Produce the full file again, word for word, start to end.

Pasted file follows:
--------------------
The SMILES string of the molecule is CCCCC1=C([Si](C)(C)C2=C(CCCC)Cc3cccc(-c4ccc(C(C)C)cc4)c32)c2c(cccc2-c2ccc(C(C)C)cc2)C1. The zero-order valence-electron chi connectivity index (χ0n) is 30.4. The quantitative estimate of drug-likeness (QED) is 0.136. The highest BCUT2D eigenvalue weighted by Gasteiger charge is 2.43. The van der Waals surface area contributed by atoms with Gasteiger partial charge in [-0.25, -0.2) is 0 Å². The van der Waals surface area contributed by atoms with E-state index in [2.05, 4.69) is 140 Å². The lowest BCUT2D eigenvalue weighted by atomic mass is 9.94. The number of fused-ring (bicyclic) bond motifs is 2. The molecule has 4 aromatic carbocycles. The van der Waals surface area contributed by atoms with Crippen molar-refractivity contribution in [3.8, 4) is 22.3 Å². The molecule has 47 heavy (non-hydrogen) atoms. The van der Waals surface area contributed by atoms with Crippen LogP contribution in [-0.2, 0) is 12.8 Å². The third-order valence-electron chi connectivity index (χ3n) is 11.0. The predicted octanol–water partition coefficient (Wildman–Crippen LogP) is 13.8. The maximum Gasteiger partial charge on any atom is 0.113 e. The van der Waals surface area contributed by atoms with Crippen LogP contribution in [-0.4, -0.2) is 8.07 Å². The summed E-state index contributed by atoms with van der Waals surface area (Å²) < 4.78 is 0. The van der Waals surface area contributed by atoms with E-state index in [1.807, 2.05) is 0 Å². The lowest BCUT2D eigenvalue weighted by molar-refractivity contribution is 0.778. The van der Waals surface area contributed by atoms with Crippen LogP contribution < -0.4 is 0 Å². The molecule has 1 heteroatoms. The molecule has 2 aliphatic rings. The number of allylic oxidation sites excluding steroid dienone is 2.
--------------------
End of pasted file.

The SMILES string of the molecule is CCCCC1=C([Si](C)(C)C2=C(CCCC)Cc3cccc(-c4ccc(C(C)C)cc4)c32)c2c(cccc2-c2ccc(C(C)C)cc2)C1. The zero-order valence-electron chi connectivity index (χ0n) is 30.4. The quantitative estimate of drug-likeness (QED) is 0.136. The highest BCUT2D eigenvalue weighted by Gasteiger charge is 2.43. The van der Waals surface area contributed by atoms with Gasteiger partial charge in [-0.25, -0.2) is 0 Å². The van der Waals surface area contributed by atoms with E-state index in [2.05, 4.69) is 140 Å². The lowest BCUT2D eigenvalue weighted by atomic mass is 9.94. The number of fused-ring (bicyclic) bond motifs is 2. The molecule has 4 aromatic carbocycles. The van der Waals surface area contributed by atoms with Crippen molar-refractivity contribution in [3.8, 4) is 22.3 Å². The molecule has 47 heavy (non-hydrogen) atoms. The van der Waals surface area contributed by atoms with Crippen LogP contribution in [-0.2, 0) is 12.8 Å². The third-order valence-electron chi connectivity index (χ3n) is 11.0. The predicted octanol–water partition coefficient (Wildman–Crippen LogP) is 13.8. The maximum Gasteiger partial charge on any atom is 0.113 e. The van der Waals surface area contributed by atoms with Crippen LogP contribution in [-0.4, -0.2) is 8.07 Å². The summed E-state index contributed by atoms with van der Waals surface area (Å²) < 4.78 is 0. The van der Waals surface area contributed by atoms with E-state index in [1.807, 2.05) is 0 Å². The lowest BCUT2D eigenvalue weighted by molar-refractivity contribution is 0.778. The van der Waals surface area contributed by atoms with Crippen LogP contribution < -0.4 is 0 Å². The molecule has 1 heteroatoms. The molecule has 2 aliphatic rings. The number of allylic oxidation sites excluding steroid dienone is 2.